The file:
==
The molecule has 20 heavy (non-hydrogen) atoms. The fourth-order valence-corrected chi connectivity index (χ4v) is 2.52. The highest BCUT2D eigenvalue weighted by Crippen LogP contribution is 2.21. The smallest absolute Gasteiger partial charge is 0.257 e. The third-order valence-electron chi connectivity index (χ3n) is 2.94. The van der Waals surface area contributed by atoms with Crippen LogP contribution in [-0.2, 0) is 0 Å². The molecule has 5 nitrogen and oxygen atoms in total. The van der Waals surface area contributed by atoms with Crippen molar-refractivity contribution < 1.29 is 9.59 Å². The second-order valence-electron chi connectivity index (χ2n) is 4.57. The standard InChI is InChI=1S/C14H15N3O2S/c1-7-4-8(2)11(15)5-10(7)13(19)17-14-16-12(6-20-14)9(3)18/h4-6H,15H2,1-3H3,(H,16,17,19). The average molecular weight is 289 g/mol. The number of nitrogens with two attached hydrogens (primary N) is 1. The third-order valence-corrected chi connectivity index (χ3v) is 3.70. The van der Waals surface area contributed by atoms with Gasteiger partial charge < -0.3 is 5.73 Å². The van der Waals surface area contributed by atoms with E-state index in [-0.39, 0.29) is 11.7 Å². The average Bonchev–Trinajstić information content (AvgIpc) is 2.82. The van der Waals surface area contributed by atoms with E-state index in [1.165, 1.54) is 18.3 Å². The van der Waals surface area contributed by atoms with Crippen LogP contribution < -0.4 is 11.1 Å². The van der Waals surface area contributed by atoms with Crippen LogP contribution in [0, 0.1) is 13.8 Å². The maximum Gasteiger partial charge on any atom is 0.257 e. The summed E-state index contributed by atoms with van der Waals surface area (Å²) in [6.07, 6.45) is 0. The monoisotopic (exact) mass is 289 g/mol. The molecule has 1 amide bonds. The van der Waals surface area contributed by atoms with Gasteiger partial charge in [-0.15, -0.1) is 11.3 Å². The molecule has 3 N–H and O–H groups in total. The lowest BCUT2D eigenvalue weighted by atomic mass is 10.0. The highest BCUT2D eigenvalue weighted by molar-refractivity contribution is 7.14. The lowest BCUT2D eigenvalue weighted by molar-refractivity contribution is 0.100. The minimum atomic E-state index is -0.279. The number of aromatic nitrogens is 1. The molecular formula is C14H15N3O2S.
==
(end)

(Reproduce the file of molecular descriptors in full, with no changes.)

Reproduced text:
The molecule has 20 heavy (non-hydrogen) atoms. The fourth-order valence-corrected chi connectivity index (χ4v) is 2.52. The highest BCUT2D eigenvalue weighted by Crippen LogP contribution is 2.21. The smallest absolute Gasteiger partial charge is 0.257 e. The third-order valence-electron chi connectivity index (χ3n) is 2.94. The van der Waals surface area contributed by atoms with Crippen LogP contribution in [-0.2, 0) is 0 Å². The molecule has 5 nitrogen and oxygen atoms in total. The van der Waals surface area contributed by atoms with Crippen molar-refractivity contribution < 1.29 is 9.59 Å². The second-order valence-electron chi connectivity index (χ2n) is 4.57. The standard InChI is InChI=1S/C14H15N3O2S/c1-7-4-8(2)11(15)5-10(7)13(19)17-14-16-12(6-20-14)9(3)18/h4-6H,15H2,1-3H3,(H,16,17,19). The average molecular weight is 289 g/mol. The number of nitrogens with two attached hydrogens (primary N) is 1. The third-order valence-corrected chi connectivity index (χ3v) is 3.70. The van der Waals surface area contributed by atoms with Gasteiger partial charge < -0.3 is 5.73 Å². The van der Waals surface area contributed by atoms with E-state index in [-0.39, 0.29) is 11.7 Å². The average Bonchev–Trinajstić information content (AvgIpc) is 2.82. The van der Waals surface area contributed by atoms with E-state index in [1.165, 1.54) is 18.3 Å². The van der Waals surface area contributed by atoms with Crippen LogP contribution < -0.4 is 11.1 Å². The van der Waals surface area contributed by atoms with Crippen LogP contribution in [0, 0.1) is 13.8 Å². The maximum Gasteiger partial charge on any atom is 0.257 e. The summed E-state index contributed by atoms with van der Waals surface area (Å²) in [6.07, 6.45) is 0. The monoisotopic (exact) mass is 289 g/mol. The molecule has 1 amide bonds. The van der Waals surface area contributed by atoms with Gasteiger partial charge in [-0.15, -0.1) is 11.3 Å². The molecule has 3 N–H and O–H groups in total. The lowest BCUT2D eigenvalue weighted by atomic mass is 10.0. The highest BCUT2D eigenvalue weighted by molar-refractivity contribution is 7.14. The lowest BCUT2D eigenvalue weighted by molar-refractivity contribution is 0.100. The minimum atomic E-state index is -0.279. The number of aromatic nitrogens is 1. The molecular formula is C14H15N3O2S.